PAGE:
The Definitive Numerical Guide to Fantasy Auction Drafts
When I first started playing fantasy football sometime around half my life ago, it was difficult for me to say “fantasy football” without cracking up. I was 13, and “fantasy” was a loaded word. I was at a time in my life directly between when my definition of “fantasy” stops including unicorns and wizards and spells and long nights playing “Gauntlet Legends” in a friend’s basement and starts becoming one that is hormonally driven and I’ll leave it at that because my mother reads this blog too. The intersection of “fantasy” and “football” was basically an all-girls version of quidditch.
Now I’m 26 and again my definition of “fantasy” has changed significantly. I’m genuinely in love with football, but I’d rather pair it with math and numbers and analytics and projections and spreadsheets. I mean, I’m still cool and I have friends and everything, but when fantasy football season rolls around, all I want to do is start calculating. Which is fantastic, because last year, one of my leagues made the move from a snake draft to an auction draft.
The auction draft is one of my favorite things in the world, it’s a math-based game about drafting football players. By any account, “Football,” “Math,” and “Draft” are three of my favorite five words. Which is why I was sincerely disappointed when I trolled the internet for some auction strategy tips and couldn’t find anything. Well, nothing serious at least. I’m looking for real tips that say something like “your team is most effective when you spend XX dollars on XX running back.” I don’t want to read some stupid beginner’s guide to auction draft strategy with hard-hitting tips like “practice in a mock draft before doing your real draft” or “you have to leave a dollar for a kicker.” This isn’t child’s play.
Which is why I decided to write my own guide. Like all fantasy guides, this comes with the caveat that it’s just opinion, and all the back-end science in the world can’t do much more than increase your odds of winning by a couple of percentage points. But isn’t that what we’re all after anyway? These are tips from someone who would love to excite the world about auction drafting and revels in the idea of communicating with similar-minded people looking for real, meaty auction advice that doesn’t suck.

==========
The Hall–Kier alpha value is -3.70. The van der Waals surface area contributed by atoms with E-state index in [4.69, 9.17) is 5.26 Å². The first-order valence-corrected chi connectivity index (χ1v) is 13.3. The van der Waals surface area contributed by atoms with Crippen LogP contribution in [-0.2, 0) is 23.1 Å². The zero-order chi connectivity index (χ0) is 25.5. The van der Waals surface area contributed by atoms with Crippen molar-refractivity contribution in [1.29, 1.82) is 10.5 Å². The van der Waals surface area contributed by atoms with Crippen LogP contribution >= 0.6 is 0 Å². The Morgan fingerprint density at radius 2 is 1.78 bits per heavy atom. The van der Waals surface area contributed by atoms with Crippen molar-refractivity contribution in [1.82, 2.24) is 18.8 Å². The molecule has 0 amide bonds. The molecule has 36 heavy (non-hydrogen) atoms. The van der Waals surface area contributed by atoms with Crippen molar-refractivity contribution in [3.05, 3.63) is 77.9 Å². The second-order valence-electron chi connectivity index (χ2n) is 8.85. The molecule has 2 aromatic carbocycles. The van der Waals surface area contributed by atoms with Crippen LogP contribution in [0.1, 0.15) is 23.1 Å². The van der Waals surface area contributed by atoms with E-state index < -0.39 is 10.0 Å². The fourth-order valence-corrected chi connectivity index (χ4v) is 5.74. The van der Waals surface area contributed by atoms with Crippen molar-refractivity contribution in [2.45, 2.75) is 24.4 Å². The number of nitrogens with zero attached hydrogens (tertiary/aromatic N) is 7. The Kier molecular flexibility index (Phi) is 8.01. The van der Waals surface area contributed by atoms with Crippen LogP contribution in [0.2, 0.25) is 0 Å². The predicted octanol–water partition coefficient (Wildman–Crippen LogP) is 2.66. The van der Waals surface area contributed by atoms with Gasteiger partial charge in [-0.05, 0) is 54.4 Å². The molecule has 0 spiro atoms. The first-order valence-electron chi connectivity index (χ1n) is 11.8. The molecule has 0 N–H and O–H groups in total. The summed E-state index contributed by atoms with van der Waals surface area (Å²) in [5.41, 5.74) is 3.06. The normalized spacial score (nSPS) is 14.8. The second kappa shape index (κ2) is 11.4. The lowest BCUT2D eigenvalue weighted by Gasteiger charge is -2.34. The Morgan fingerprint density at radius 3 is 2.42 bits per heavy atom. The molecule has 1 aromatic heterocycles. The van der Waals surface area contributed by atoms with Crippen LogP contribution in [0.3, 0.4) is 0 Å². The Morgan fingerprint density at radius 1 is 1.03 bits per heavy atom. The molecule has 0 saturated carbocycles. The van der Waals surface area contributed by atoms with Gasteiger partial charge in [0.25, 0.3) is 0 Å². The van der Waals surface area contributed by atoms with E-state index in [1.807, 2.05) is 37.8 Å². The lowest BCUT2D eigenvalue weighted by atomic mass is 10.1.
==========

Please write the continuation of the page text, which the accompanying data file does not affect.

Sure, the guys who play against me in my league will read this and could use it against me when they draft against me. I know that and I’m ok with it.
The tips below have been gathered from my experiences collected from a few years of auction drafting and tailored specifically to the 2013 crop of players, without any more setup, in no partiuclar order, here’s
The Definitive Numerical Guide to Fantasy Auction Drafts
Don’t believe those numbers that your hosting site gives you for projected cost: I guess it might help you figure out how much you can drain out of another owner when nominating a player you don’t want, but that’s about it. Don’t think you’re overpaying for Adrian Peterson because your site tells you he’s projected at $60 and you pay $65. I’m not entirely sure that those costs take into account how much league size changes values. In a 10-team league, there are 2000 dollars available. In a 12-league league there are 2400 dollars available for the same player pool, obviously the price of players won’t be the same in both.
- Nominate a kicker first: Almost all of your first-round players will be top-tier running backs because owners will want to build teams knowing who the cornerstone is. There’s nothing wrong with that. You should be interested in who your high-point RB will be as well. But in all those rounds, the owner doing the nominating is at no advantage. He will start Adrian Peterson at $1 or even $50 or $60 and then everyone will have a chance to jump in the bidding at any price. Every owner has the same price in mind for a kicker and it’s $1. Whether you get your top-rated kicker or your 10th-rated kicker, you’re only going to spend a dollar, so throw out the best one and you either get him for the cheapest price possible or someone else has to pay double their budget for a throwaway position. Win-win. I’ve said it before and I’ll say it again, it my ideal auction draft, the first round is all kickers.